Posted by Ray Poynter, 10 June 2019
Recently, my son, William, introduced me to Conway’s Law, and it immediately struck me that this ‘Law’ is an important consideration for market research and insights.
Conway’s Law is: “Any organization that designs a system will inevitably produce a design whose structure is a copy of the organization’s communication structure.” For example, if we divide a problem so that part of it is answered by a Qualitative team and part by a Quantitative team, we will tend to produce an output that comprises a qualitative and quantitative part.
Conway’s Law is often quoted in the world of software development. For example, in “Exploring the Duality between Product and Organizational Architectures: A Test of the Mirroring Hypothesis” a report published by MacCormack, Rusnak and Baldwin and the Harvard Business School in 2008 looked at how Conway’s Law impacted software products. The team looked at a range of software projects in fields as diverse as word processing and financial management and compared the outcomes from teams that worked in silos and from loosely-coupled, open teams. The study found that the silos tended to produce monolithic systems whereas the open teams tended to produce modular, inter-operable elements.
Conway’s Law and the World of Customer Insights
Turning this thinking to the world of insights, we can see a similar consequence of different communication structures – and one of the reasons that there has been such interest amongst clients to break down silos. Silos being the consequence of creating pockets of restricted communication. The consequences of Conway’s Law are visible at the research agency level, the end-client level, and between the two.
At the Research Agency Level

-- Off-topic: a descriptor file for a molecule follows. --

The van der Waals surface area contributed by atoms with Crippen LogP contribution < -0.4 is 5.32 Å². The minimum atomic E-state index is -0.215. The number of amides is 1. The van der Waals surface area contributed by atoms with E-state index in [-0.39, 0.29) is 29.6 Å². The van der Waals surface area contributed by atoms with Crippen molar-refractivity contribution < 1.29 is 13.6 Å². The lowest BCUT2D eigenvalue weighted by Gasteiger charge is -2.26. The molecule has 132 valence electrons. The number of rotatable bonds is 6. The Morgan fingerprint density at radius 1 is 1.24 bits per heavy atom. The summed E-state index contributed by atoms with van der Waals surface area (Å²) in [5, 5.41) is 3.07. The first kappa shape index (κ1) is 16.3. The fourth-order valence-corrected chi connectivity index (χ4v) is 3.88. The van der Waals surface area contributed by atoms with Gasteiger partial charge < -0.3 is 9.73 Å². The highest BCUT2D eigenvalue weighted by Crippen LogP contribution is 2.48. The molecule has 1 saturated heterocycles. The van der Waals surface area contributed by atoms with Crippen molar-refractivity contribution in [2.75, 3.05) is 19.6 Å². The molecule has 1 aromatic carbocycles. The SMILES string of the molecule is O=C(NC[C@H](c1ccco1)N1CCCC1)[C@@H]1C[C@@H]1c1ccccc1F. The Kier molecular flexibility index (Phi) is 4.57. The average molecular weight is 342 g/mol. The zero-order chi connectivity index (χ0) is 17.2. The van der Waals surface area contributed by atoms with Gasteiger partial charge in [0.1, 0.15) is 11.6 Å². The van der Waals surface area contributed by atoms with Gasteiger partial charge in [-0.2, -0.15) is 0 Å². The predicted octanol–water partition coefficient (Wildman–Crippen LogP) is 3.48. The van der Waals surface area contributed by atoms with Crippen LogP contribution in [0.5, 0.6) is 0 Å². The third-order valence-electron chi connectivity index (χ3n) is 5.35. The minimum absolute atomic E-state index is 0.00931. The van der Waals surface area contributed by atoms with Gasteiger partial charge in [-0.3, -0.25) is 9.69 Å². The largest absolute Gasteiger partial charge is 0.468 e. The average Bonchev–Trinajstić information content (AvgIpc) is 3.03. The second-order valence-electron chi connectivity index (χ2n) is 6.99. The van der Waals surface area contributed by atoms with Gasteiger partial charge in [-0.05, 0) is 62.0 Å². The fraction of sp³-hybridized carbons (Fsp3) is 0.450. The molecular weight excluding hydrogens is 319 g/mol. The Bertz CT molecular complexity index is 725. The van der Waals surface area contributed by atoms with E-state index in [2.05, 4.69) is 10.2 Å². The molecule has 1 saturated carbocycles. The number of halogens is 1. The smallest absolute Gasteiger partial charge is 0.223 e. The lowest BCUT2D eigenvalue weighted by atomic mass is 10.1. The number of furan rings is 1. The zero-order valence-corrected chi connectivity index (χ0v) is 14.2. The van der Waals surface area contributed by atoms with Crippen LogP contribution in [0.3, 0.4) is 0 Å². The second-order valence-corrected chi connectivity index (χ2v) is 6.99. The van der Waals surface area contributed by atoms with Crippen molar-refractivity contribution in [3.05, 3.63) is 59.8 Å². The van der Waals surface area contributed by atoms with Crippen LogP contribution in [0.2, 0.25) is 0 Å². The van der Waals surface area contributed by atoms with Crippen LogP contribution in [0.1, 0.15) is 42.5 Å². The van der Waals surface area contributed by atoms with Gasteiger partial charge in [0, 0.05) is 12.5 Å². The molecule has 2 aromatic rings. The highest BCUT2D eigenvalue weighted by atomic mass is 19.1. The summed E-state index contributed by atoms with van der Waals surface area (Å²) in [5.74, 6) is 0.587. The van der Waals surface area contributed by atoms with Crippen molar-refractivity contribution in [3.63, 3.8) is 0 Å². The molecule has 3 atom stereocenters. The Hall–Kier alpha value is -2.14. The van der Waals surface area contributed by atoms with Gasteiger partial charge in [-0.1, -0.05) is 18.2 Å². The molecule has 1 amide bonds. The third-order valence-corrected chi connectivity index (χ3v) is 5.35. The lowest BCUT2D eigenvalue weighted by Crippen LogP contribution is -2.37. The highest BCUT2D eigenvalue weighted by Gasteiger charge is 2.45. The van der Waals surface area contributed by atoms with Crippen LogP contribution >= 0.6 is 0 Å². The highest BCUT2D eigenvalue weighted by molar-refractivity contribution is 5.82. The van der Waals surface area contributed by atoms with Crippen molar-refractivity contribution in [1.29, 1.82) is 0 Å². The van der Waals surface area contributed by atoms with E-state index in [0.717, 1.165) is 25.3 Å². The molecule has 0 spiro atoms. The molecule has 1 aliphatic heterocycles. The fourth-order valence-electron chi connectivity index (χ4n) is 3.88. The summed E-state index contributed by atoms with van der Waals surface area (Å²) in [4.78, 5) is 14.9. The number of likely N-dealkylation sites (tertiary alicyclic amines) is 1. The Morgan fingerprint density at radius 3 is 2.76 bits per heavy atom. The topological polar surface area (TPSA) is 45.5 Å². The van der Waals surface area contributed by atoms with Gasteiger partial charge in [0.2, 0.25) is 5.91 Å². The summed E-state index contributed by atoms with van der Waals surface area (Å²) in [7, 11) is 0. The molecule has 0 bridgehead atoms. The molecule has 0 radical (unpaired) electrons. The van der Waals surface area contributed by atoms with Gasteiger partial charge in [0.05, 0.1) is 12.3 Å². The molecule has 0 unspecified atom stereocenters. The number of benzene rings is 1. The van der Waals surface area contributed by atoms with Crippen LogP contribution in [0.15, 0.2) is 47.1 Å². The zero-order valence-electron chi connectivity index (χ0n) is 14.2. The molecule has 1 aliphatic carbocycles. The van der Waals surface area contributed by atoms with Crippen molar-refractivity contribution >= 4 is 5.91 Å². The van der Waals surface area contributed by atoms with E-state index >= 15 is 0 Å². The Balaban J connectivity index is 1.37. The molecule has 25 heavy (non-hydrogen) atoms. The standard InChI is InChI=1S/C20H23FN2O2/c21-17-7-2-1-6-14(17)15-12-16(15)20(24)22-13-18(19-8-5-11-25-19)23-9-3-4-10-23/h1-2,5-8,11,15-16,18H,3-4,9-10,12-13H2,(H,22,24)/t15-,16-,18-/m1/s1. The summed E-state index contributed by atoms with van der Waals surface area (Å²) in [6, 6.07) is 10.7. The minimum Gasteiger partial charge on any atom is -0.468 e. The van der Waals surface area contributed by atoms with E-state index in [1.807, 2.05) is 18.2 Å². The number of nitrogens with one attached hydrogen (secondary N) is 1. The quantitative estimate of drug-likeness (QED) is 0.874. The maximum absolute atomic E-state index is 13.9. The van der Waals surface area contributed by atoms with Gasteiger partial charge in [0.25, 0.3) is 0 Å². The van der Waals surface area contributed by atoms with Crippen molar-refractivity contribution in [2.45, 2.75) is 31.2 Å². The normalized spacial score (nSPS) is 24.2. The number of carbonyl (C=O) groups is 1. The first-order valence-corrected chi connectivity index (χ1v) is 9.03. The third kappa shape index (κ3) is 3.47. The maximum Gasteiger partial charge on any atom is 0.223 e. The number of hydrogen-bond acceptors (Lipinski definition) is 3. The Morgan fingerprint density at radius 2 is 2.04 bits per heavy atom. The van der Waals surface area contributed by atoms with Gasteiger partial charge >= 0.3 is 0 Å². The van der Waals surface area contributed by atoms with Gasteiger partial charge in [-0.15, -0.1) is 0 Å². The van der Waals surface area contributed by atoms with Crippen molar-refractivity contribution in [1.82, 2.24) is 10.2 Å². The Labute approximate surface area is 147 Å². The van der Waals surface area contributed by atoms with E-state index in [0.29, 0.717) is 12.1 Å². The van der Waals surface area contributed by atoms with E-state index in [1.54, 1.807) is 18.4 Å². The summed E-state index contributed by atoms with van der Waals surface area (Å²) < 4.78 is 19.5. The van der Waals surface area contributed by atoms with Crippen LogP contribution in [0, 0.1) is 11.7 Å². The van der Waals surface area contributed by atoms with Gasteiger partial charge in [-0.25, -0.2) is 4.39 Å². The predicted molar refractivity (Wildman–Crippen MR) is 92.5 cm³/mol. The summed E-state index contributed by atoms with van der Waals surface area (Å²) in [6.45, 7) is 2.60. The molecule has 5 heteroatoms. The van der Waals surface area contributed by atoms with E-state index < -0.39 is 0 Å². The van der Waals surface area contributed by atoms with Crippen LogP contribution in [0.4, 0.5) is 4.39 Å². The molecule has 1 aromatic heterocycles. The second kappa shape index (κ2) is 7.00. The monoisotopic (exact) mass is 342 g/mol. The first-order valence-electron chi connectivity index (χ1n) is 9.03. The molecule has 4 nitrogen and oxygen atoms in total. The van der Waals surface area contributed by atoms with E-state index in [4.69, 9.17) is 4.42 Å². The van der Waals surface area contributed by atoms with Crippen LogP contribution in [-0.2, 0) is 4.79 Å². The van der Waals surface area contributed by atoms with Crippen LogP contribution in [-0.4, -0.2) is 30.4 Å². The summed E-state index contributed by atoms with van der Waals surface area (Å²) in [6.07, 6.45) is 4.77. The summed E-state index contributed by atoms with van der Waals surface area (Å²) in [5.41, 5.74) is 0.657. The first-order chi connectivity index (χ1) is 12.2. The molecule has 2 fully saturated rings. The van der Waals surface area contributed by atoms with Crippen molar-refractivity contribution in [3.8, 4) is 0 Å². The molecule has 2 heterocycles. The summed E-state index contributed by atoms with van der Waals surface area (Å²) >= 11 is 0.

If an agency breaks a project into sales, field, analysis and presenting, it runs the risk of producing an output that details: 1) Why we won the project, 2) Who we interviewed, 3) How we analysed the data, 4) Our conclusions and recommendations. Exactly the sort of reporting that clients have been criticising. For an alternative output see the recent NewMR presentation by Mike Sherman and Neil Gains.
Similarly, if a research project is broken into country teams, or into qual and quant, or into teams looking at survey data and big data, we will tend to produce outputs that reflect those structures. The alternative is to focus on a project team approach, perhaps ensuring that people whose job is at the front-end of the process stay engaged throughout, and that people whose tasks are nearer the end of the project are present at the design and kick-off stages.
The implications of Conway’s Law are even more profound for the end-users of insights, i.e. clients. If an organisation divides it sources of insight into, say, an insights team, an ops team, and a data analytics team it will tend to get three strands that it will then have to try to marry together after they have been created. If a client has research being developed by several suppliers, and the suppliers are each working in a silo, talking only to the client, the product will be insight that is riven into components, that somebody will have to try to integrate. In the recent client interviews with people like Unilever’s BV Pradeep, Danone’s Elaine Rodrigo, and Nissan’s Mr Takahashi we can see that they are all seeking to tackle this issue, moving away from being order takers (which automatically silos them) and towards integrated solutions.
To some extent, thinking about Conway’s Law simply provides additional backing for the widespread concern about silos and the move to break out of the silos. However, as my son William pointed out to me, you can’t break Conway’s Law, but you can leverage it. If you think about the sort of outputs you want, you can then design your teams and communication networks in ways that are likely to produce it. For example, if you are an end client, you should be connecting your suppliers in ways that create integrated insights. If you are an agency, think about integrated project teams, and seek opportunities to communicate with other suppliers and end users.